Call center failings

I dread calling companies. Ten percent of that dread is that it's a boring thing to do, usually in response to some billing or service issue. The other 90 percent stems from how utterly painful it can be.

First there's the initial wait. The majority of the places I call play really tinny elevator music. A lot of times it's so full of static that I have to pull the phone away from my ear. Every 30 seconds a recorded voice assures me that, yes, my call is important.

When I call my insurance company to ask a question, I first have to get through The Gatekeeper, an automated (and "oh so efficient!", the company execs think) voice system that forces me to act like an idiot at work, repeating my every word just to get to the option I need ("One....ONE...WUUNN", "...Steven...STEEVEHN"). When I finally get to a person, they tend to ask for the same information I just spent 10 minutes spelling out.

As another example, we've been having issues with our DirecPath connection over the past few days. Every time I call I have to verify who I am, only to be told that I'll be forwarded to a technical person. I'm given a service number that I have to write down and then repeat to the next person that answers the phone. You'd think that that number would bring up my account in some way, but it doesn't. I have to tell this new person who I am and verify my information again.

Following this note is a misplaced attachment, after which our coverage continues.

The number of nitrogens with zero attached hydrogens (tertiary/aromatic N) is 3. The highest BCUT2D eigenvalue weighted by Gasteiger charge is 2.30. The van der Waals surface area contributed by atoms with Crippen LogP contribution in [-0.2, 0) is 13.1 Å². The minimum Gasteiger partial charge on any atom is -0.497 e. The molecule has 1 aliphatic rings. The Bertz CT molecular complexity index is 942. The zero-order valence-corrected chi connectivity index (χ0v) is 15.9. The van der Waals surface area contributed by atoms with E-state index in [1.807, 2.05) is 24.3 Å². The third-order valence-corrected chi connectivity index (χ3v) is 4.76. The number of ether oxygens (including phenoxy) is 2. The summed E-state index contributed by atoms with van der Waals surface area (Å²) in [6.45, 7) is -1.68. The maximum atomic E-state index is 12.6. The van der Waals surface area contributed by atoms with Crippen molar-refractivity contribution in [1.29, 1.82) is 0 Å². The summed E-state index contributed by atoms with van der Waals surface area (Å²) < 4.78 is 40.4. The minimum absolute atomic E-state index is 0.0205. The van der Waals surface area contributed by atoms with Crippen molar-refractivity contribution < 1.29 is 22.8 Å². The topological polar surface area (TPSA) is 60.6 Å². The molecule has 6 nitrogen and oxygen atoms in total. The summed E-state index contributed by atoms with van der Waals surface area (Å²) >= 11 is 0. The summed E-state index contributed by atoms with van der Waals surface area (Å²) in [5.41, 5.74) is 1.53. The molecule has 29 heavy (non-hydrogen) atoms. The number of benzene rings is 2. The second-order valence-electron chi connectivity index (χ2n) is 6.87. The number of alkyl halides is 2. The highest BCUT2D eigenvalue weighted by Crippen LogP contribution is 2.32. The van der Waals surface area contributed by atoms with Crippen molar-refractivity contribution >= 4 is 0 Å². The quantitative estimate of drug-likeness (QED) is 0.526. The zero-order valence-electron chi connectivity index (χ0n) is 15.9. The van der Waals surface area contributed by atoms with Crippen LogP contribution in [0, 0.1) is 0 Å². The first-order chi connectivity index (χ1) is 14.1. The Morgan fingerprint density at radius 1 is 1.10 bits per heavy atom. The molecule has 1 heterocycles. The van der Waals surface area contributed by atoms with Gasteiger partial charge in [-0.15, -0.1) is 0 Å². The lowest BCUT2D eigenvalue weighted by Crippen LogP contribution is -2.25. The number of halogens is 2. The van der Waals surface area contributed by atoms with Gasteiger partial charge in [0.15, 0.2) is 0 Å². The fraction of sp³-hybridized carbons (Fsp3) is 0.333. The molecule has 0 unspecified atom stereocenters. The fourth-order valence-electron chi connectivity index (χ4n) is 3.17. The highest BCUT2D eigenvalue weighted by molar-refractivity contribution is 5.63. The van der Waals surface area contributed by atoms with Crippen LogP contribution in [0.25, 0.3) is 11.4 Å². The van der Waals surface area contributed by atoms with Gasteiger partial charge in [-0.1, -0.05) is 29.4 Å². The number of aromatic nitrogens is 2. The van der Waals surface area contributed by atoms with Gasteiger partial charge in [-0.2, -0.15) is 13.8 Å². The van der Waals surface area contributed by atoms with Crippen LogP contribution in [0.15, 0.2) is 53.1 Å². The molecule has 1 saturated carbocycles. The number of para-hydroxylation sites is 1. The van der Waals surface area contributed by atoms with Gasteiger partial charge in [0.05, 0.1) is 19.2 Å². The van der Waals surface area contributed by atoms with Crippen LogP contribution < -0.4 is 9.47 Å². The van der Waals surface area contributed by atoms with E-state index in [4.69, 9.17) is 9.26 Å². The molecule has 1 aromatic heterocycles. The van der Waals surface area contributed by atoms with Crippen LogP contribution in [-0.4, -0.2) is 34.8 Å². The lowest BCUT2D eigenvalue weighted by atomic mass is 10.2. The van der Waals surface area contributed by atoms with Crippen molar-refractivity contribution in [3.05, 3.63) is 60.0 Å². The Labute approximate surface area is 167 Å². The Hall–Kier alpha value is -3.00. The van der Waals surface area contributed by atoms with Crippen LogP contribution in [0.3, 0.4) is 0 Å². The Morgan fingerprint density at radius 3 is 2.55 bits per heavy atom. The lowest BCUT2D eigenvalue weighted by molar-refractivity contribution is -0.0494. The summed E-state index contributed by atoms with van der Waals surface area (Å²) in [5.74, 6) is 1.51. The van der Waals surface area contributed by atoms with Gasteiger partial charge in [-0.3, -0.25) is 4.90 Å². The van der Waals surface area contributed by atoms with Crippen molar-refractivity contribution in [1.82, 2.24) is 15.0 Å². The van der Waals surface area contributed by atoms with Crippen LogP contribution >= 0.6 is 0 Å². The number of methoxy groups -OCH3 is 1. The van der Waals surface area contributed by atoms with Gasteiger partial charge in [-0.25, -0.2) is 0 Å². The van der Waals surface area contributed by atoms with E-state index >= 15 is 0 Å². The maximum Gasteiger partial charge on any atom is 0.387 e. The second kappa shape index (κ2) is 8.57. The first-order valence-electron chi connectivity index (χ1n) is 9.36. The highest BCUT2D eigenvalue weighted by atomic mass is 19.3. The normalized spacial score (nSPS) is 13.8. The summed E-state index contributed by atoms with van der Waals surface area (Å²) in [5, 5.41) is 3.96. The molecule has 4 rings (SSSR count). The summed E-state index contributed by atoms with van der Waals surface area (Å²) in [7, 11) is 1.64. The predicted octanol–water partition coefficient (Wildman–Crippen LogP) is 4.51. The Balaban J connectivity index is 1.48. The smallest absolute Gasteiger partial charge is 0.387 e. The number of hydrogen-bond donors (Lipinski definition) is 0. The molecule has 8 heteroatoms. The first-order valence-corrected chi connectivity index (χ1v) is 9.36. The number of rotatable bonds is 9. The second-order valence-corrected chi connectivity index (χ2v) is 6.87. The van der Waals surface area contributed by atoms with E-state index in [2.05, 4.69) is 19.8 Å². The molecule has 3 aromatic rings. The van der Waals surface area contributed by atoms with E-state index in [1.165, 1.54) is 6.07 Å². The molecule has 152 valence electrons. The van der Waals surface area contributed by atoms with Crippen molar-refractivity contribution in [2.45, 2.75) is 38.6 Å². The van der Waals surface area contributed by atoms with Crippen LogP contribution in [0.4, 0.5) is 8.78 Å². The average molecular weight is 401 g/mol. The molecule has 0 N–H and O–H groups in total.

If for some reason you have to call twice within a few days, you simply roll your eyes at every step of the process. You have to jump through these hoops because the company can't implement a service system that works. If, just once, a customer service agent provides some resistance in the form of a stupid question or inadequate answer, you fume and the robotic nature of the questions become that much more evident.

There are many things I hope to get out of the future, and a decent experience interacting with large companies is one of them.